Anything else that could be said about this is just both sides venting frustrations. And, by the way, I understand your concern and think it is perfectly reasonable. If it makes you feel any better, the ED deals with some similarly frustrating initiatives. Our various timers start when the patient walks in the door.

    Hang in there ~
  8. by   PeakRN
    In defense of the ED, we do not make inpatient treatment plans. I would not expect the ED nurse to know the plan of treatment on admission. Hypotension is not uncommon after dialysis, in the ED we may take a wait and see approach or treat with small fluid aliquots (typically 250-500 mL). As an ER nurse I would have suggested that you ask that question to the admitting physician.

    I do think that this comes down to your system. In ours if a floor nurse is concerned about an admit then they can deffer to their charge RN and the house supervisor. From the ED perspective I don't have any problem with watching that patient, but I also different tools and responsibilities than on the floor. We do not hold it against anyone when they have a concern about an admission and we have to send it to a different floor or up to the units.
  9. by   MrNurse(x2)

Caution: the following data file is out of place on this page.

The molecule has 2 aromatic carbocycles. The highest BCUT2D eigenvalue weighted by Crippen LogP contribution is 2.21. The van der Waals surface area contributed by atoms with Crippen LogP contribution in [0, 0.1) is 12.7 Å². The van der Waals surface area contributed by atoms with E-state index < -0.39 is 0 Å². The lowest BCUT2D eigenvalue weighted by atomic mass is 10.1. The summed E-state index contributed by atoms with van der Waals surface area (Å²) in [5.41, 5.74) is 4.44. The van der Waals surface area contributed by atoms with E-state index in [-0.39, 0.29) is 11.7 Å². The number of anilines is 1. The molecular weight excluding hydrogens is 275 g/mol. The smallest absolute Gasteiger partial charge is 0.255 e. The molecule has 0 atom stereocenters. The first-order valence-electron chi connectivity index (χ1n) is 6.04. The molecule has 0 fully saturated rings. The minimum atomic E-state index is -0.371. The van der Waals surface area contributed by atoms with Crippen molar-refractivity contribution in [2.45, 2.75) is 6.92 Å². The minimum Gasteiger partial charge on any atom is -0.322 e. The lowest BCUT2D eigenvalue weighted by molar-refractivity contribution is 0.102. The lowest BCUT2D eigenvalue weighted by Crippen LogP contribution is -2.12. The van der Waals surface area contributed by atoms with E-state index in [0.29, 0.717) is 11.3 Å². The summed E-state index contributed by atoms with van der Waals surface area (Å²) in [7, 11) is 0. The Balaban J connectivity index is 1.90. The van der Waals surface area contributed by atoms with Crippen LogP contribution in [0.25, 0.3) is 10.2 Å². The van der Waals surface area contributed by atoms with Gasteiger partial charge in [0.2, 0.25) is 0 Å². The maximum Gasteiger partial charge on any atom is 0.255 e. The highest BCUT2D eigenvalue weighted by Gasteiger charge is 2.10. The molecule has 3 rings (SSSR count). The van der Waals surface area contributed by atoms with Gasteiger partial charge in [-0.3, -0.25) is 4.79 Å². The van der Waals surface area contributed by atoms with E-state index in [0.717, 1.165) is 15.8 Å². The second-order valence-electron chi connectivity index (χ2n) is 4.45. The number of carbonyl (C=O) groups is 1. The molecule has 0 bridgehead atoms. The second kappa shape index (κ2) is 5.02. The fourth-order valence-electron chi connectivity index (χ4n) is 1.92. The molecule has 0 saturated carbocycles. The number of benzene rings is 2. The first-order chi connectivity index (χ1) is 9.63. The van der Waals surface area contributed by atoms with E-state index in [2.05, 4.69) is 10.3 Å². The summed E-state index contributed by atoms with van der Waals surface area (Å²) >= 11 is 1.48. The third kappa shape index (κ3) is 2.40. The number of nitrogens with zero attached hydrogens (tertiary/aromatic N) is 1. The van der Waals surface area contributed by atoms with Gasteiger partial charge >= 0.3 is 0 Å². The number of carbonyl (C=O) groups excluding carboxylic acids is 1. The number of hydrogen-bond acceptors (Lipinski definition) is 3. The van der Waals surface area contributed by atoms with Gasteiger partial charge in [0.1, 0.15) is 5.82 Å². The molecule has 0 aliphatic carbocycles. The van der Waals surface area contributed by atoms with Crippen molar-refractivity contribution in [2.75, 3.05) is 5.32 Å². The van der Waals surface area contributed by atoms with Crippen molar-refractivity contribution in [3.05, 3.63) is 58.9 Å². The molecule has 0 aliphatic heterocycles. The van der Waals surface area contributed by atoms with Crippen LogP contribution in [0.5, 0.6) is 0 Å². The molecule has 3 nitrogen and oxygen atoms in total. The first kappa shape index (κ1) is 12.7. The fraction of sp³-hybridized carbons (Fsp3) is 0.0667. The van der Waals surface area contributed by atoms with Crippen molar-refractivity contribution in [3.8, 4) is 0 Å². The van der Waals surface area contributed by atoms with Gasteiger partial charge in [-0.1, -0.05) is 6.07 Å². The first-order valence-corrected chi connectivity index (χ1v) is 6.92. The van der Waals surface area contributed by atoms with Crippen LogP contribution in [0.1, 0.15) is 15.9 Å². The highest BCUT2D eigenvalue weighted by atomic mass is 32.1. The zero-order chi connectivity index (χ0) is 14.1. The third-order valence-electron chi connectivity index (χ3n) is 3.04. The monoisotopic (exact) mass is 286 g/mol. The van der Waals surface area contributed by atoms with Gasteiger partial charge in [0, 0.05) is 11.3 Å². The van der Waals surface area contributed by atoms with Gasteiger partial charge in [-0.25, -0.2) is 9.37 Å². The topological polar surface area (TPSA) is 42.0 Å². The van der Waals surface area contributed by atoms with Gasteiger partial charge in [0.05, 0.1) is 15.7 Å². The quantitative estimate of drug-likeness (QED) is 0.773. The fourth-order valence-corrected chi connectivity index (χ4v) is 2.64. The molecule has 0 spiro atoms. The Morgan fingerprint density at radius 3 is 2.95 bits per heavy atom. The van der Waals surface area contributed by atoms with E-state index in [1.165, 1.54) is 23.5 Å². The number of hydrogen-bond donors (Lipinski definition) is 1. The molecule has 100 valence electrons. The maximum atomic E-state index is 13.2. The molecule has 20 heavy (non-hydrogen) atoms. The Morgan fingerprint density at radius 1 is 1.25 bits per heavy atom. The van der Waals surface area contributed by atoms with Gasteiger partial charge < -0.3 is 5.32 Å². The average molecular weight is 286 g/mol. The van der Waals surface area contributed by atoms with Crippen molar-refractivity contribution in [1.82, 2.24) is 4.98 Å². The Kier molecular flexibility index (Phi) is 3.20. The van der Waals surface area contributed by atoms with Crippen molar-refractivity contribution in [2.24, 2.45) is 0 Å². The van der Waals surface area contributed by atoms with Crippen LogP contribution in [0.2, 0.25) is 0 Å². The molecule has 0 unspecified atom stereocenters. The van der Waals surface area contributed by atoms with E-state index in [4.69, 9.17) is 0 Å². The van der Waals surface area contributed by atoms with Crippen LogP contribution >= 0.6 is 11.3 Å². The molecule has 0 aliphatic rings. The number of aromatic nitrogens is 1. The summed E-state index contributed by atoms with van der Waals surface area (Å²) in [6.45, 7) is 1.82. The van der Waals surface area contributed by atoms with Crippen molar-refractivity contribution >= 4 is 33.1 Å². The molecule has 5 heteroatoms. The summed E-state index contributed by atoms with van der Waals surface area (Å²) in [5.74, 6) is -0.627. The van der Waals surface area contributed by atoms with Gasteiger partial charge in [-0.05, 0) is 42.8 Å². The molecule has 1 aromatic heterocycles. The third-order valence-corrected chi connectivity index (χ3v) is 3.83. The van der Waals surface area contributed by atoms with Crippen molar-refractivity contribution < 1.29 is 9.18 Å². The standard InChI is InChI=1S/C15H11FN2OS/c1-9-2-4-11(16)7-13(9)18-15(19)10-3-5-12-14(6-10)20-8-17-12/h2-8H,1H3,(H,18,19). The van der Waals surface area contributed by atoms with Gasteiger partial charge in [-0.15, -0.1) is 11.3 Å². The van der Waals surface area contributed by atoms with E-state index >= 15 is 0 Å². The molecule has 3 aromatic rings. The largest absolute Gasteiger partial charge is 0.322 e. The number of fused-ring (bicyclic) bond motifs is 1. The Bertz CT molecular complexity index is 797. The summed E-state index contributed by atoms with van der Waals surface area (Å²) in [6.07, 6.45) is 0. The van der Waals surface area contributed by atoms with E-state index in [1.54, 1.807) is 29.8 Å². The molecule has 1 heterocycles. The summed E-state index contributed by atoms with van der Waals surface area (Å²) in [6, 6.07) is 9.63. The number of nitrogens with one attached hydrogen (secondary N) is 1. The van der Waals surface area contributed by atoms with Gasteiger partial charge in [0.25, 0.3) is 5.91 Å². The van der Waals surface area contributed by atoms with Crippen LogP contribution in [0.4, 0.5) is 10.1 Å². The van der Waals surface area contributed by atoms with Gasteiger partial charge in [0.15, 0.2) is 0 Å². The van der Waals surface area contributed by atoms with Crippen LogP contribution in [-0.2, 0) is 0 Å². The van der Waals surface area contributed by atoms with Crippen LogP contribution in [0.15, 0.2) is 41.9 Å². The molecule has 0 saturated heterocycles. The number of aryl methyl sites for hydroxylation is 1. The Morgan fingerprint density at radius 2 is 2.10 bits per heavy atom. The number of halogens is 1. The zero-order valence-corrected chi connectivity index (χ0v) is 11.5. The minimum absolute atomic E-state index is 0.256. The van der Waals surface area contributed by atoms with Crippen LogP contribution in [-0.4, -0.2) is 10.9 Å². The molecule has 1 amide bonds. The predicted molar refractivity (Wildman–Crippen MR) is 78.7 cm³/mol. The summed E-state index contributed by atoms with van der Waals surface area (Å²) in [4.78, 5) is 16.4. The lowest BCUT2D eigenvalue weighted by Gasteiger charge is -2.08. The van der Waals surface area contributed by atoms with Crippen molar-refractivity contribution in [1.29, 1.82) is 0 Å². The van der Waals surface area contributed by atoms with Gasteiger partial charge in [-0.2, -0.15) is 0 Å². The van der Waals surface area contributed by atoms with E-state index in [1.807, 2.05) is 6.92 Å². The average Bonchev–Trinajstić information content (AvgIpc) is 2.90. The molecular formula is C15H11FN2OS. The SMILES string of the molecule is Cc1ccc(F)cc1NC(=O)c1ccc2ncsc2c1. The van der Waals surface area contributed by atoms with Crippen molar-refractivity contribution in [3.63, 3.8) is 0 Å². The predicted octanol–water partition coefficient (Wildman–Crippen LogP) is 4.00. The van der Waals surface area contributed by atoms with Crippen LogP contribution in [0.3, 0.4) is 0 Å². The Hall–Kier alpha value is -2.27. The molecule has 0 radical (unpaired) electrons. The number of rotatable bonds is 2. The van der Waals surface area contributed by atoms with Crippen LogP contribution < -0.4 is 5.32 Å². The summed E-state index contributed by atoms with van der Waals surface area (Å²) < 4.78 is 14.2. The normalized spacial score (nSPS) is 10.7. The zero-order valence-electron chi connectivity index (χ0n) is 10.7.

Quote from JKL33
    This is the main reason I left the hospital setting. Our ED went from a top cardiac provider to sending infarcts to the floor, in a tertiary center. Throughput put patients and my livelihood on the line. Don't stop asking, it is your license. This is the real reason written report has become the norm, less chance to question and reduced wait times.
  10. by   ICU-BSN
    What was the goal MAP for this patient? I often have patients where my goal is 55. It all depends on the patient's presentation and the goals of care, there is no blanket statement for all.
  11. by   brownbook
    I don't understand why you were questioning the ER nurse?

    I would find out the patient's code status, and tell my charge nurse my next admit had a MAP less than 58, was ESRD, and I felt it was unsafe. I wouldn't refuse to take the patient, just be ready to call Rapid Response, or a code.

    How did he do when he got to your unit?
  12. by   psu_213